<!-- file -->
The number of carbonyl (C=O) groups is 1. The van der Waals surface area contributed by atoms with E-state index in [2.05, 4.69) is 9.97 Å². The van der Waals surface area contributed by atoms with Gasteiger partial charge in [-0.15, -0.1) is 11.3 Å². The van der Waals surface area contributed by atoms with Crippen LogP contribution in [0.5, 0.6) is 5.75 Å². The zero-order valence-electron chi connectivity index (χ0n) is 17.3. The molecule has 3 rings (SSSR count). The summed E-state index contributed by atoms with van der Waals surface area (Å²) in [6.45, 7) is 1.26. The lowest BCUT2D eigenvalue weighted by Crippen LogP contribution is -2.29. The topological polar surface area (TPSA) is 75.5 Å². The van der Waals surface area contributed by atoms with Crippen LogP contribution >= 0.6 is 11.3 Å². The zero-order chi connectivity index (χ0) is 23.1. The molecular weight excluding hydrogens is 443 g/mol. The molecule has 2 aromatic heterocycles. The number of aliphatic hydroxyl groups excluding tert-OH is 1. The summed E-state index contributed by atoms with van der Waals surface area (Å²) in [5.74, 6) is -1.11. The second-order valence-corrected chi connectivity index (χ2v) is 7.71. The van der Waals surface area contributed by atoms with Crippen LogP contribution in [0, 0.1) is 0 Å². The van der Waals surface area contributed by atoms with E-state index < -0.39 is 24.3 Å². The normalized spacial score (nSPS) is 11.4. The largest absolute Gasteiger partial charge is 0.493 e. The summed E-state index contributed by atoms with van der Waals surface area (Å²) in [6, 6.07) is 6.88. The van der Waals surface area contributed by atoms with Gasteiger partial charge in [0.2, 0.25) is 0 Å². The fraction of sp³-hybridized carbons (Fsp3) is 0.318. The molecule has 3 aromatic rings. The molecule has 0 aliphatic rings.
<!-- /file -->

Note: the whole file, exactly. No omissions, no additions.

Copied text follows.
The number of carbonyl (C=O) groups is 1. The van der Waals surface area contributed by atoms with E-state index in [2.05, 4.69) is 9.97 Å². The van der Waals surface area contributed by atoms with Gasteiger partial charge in [-0.15, -0.1) is 11.3 Å². The van der Waals surface area contributed by atoms with Crippen LogP contribution in [0.5, 0.6) is 5.75 Å². The zero-order valence-electron chi connectivity index (χ0n) is 17.3. The molecule has 3 rings (SSSR count). The summed E-state index contributed by atoms with van der Waals surface area (Å²) in [6.45, 7) is 1.26. The lowest BCUT2D eigenvalue weighted by Crippen LogP contribution is -2.29. The topological polar surface area (TPSA) is 75.5 Å². The van der Waals surface area contributed by atoms with Crippen LogP contribution >= 0.6 is 11.3 Å². The zero-order chi connectivity index (χ0) is 23.1. The molecular weight excluding hydrogens is 443 g/mol. The molecule has 2 aromatic heterocycles. The number of aliphatic hydroxyl groups excluding tert-OH is 1. The summed E-state index contributed by atoms with van der Waals surface area (Å²) in [5.74, 6) is -1.11. The second-order valence-corrected chi connectivity index (χ2v) is 7.71. The van der Waals surface area contributed by atoms with Crippen LogP contribution in [0, 0.1) is 0 Å². The van der Waals surface area contributed by atoms with E-state index < -0.39 is 24.3 Å². The normalized spacial score (nSPS) is 11.4. The largest absolute Gasteiger partial charge is 0.493 e. The summed E-state index contributed by atoms with van der Waals surface area (Å²) in [6, 6.07) is 6.88. The van der Waals surface area contributed by atoms with Gasteiger partial charge in [0.2, 0.25) is 0 Å². The fraction of sp³-hybridized carbons (Fsp3) is 0.318. The molecule has 3 aromatic rings. The molecule has 0 aliphatic rings.